Dutch Bike Ridership Increasing


The distance the average Dutch person bicycles every day has increased by nearly 10 percent in the past five years. This in a nation already renowned for its love of bikes, says the Environmental News Network in an AP story. Holland’s Central Bureau for Statistics, accounting for every woman, man, and child in the country, reports the Dutch rode an average of 1.5 miles per person per day in 2006, more than 8.7 billion miles in all. The Dutch Biker’s Union says increased bike usage is tied to increased traffic congestion around cities and the difficulty of finding parking places in city centers. The trend also reflects the growing popularity of bakfiets, bicycles with sturdy wooden boxes on the front capable of carrying loads of groceries or children up to 175 pounds. The Dutch are apparently also slimmer and healthier than Euro-neighbors thanks to their bike miles. JULIA WHITTY

FACT:

Mother Jones was founded as a nonprofit in 1976 because we knew corporations and the wealthy wouldn't fund the type of hard-hitting journalism we set out to do.

Today, reader support makes up about two-thirds of our budget, allows us to dig deep on stories that matter, and lets us keep our reporting free for everyone. If you value what you get from Mother Jones, please join us with a tax-deductible donation today so we can keep on doing the type of journalism 2019 demands.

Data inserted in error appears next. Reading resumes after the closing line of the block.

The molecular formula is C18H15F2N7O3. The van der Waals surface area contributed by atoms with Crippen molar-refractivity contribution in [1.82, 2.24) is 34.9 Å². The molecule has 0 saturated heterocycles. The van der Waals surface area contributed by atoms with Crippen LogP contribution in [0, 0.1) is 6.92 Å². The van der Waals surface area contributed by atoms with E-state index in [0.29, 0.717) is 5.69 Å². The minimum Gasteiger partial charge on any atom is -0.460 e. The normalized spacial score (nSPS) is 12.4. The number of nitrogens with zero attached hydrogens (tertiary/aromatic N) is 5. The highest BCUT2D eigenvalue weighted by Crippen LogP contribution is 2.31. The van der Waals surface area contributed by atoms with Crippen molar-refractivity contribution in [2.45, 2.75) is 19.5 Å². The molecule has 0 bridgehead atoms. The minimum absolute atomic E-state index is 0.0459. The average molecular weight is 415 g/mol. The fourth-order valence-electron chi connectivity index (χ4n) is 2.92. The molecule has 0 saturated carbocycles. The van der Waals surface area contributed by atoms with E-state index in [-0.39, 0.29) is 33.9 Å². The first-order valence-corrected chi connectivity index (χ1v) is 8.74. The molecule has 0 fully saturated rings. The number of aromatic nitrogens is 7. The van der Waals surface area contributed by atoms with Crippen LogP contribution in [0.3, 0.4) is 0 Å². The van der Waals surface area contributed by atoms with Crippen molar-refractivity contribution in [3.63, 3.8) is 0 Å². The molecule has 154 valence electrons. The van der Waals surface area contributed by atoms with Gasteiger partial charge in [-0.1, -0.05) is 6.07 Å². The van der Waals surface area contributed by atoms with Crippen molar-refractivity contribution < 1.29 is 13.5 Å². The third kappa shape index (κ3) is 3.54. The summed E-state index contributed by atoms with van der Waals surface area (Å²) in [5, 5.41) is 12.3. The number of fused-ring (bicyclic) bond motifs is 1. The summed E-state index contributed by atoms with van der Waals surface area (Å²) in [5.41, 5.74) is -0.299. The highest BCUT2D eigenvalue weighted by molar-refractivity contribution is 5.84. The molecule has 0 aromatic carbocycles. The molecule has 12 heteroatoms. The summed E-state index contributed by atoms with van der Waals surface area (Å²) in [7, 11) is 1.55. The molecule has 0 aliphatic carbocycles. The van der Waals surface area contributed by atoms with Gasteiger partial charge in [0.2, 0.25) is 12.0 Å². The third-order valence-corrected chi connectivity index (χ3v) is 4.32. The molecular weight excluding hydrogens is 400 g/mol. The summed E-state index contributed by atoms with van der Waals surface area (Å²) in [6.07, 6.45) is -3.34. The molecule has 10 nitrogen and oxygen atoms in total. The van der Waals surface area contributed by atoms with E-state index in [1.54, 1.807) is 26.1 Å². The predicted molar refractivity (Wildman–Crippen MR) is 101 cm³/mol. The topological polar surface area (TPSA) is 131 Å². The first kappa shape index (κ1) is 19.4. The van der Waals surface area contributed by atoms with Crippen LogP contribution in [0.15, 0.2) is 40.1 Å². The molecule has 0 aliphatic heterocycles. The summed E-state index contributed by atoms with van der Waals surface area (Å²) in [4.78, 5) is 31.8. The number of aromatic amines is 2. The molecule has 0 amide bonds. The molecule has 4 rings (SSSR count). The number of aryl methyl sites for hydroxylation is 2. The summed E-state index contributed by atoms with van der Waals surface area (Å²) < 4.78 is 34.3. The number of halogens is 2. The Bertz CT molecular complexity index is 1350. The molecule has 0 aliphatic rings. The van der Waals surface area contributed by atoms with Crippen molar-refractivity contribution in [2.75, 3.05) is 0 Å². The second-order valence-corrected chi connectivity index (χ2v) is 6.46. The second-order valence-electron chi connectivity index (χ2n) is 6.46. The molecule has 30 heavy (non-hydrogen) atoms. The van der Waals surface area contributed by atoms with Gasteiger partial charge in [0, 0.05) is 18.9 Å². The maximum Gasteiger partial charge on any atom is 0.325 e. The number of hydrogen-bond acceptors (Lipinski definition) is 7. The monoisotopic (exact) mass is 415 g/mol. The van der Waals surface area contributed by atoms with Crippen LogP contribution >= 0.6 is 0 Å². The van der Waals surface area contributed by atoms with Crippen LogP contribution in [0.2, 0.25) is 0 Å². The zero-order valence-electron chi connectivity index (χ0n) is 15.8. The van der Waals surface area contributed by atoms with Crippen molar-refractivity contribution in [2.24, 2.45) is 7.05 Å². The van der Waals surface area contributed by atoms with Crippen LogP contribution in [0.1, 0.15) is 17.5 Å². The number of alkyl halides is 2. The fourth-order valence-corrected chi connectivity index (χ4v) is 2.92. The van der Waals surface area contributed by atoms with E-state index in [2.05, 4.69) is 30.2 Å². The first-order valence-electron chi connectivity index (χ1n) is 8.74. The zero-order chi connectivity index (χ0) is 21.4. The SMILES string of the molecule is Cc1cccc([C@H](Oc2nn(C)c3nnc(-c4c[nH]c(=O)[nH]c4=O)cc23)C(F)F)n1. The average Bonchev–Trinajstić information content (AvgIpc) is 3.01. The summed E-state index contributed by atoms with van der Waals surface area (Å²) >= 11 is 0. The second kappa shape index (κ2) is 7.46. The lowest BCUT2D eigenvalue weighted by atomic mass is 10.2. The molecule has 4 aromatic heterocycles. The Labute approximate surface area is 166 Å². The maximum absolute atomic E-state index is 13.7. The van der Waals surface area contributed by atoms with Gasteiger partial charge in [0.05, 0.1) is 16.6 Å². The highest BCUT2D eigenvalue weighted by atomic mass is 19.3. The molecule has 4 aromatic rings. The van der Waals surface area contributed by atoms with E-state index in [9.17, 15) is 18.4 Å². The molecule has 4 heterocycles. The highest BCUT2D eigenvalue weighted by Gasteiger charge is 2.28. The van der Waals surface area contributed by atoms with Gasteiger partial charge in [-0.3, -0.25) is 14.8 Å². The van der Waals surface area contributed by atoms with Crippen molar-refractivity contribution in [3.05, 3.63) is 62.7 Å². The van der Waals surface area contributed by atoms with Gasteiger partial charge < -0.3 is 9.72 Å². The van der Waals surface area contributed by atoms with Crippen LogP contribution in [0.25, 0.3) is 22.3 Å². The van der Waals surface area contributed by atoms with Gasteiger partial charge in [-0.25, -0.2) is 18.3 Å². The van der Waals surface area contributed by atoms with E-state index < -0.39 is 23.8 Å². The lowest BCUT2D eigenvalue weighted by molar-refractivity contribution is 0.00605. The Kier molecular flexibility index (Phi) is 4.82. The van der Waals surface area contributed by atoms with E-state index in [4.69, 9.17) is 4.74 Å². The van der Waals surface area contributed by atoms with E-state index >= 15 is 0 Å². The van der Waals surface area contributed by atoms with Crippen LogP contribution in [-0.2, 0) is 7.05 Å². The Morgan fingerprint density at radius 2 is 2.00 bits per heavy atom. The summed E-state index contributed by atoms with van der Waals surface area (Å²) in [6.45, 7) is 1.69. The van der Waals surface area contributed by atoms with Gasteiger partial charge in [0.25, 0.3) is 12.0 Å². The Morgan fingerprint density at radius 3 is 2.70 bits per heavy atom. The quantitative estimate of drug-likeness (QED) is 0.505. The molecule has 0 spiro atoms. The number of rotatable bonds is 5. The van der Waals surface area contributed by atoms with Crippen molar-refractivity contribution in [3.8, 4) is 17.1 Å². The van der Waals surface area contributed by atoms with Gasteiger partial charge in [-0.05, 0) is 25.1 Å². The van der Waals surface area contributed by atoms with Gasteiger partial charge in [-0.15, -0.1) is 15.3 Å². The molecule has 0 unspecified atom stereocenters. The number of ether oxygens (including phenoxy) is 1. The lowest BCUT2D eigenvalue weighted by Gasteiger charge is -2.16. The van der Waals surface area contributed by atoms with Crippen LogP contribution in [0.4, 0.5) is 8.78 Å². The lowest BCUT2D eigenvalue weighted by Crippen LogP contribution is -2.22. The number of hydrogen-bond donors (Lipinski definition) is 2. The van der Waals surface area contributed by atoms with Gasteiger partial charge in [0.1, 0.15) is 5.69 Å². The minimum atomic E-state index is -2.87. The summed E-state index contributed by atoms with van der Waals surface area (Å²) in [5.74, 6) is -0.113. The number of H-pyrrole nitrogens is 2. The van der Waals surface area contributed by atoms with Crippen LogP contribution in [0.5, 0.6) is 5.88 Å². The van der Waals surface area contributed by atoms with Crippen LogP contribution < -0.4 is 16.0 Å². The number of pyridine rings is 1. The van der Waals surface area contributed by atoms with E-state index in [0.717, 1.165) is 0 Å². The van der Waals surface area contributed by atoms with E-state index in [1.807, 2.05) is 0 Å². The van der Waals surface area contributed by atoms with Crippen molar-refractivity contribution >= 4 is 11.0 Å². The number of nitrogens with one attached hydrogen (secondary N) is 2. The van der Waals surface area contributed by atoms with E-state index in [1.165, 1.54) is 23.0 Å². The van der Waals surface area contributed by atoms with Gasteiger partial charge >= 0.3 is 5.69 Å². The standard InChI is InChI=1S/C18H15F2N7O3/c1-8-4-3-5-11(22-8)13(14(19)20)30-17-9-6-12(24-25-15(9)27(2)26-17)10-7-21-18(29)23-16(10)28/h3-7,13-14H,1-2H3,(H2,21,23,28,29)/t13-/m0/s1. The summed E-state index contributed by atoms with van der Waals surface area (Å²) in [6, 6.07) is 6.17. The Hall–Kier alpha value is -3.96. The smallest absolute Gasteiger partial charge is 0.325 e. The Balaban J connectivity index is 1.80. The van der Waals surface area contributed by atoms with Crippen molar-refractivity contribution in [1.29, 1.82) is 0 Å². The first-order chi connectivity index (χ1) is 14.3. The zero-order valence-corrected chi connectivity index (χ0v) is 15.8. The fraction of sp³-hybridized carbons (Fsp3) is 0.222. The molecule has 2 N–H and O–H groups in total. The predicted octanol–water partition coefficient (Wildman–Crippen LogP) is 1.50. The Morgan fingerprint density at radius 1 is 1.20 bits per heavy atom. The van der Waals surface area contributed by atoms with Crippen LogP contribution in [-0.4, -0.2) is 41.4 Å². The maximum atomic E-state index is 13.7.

We Recommend

Latest

Sign up for our newsletters

Subscribe and we'll send Mother Jones straight to your inbox.

Get our award-winning magazine

Save big on a full year of investigations, ideas, and insights.

Subscribe

Support our journalism

Help Mother Jones' reporters dig deep with a tax-deductible donation.

Donate

We have a new comment system! We are now using Coral, from Vox Media, for comments on all new articles. We'd love your feedback.